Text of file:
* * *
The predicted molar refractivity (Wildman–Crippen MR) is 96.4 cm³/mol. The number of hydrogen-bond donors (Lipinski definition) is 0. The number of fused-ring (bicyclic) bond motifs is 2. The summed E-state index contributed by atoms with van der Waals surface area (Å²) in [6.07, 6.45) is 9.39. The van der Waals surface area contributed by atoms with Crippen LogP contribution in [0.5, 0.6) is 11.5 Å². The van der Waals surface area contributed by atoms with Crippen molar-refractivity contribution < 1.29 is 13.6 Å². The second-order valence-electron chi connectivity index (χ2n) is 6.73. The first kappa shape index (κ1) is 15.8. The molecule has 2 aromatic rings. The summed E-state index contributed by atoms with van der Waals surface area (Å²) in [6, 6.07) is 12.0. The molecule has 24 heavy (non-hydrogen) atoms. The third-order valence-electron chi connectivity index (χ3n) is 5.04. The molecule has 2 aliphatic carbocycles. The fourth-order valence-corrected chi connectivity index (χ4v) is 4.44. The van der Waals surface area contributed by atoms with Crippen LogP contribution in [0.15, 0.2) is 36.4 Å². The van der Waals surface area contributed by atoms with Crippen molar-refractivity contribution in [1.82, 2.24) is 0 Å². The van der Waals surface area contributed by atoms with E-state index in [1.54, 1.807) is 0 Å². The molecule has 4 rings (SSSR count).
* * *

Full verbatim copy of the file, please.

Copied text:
The predicted molar refractivity (Wildman–Crippen MR) is 96.4 cm³/mol. The number of hydrogen-bond donors (Lipinski definition) is 0. The number of fused-ring (bicyclic) bond motifs is 2. The summed E-state index contributed by atoms with van der Waals surface area (Å²) in [6.07, 6.45) is 9.39. The van der Waals surface area contributed by atoms with Crippen LogP contribution in [0.5, 0.6) is 11.5 Å². The van der Waals surface area contributed by atoms with Crippen molar-refractivity contribution < 1.29 is 13.6 Å². The second-order valence-electron chi connectivity index (χ2n) is 6.73. The first kappa shape index (κ1) is 15.8. The molecule has 2 aromatic rings. The summed E-state index contributed by atoms with van der Waals surface area (Å²) in [6, 6.07) is 12.0. The molecule has 24 heavy (non-hydrogen) atoms. The third-order valence-electron chi connectivity index (χ3n) is 5.04. The molecule has 2 aliphatic carbocycles. The fourth-order valence-corrected chi connectivity index (χ4v) is 4.44. The van der Waals surface area contributed by atoms with Crippen LogP contribution in [0.15, 0.2) is 36.4 Å². The van der Waals surface area contributed by atoms with Crippen molar-refractivity contribution in [1.82, 2.24) is 0 Å². The van der Waals surface area contributed by atoms with E-state index in [1.54, 1.807) is 0 Å². The molecule has 4 rings (SSSR count).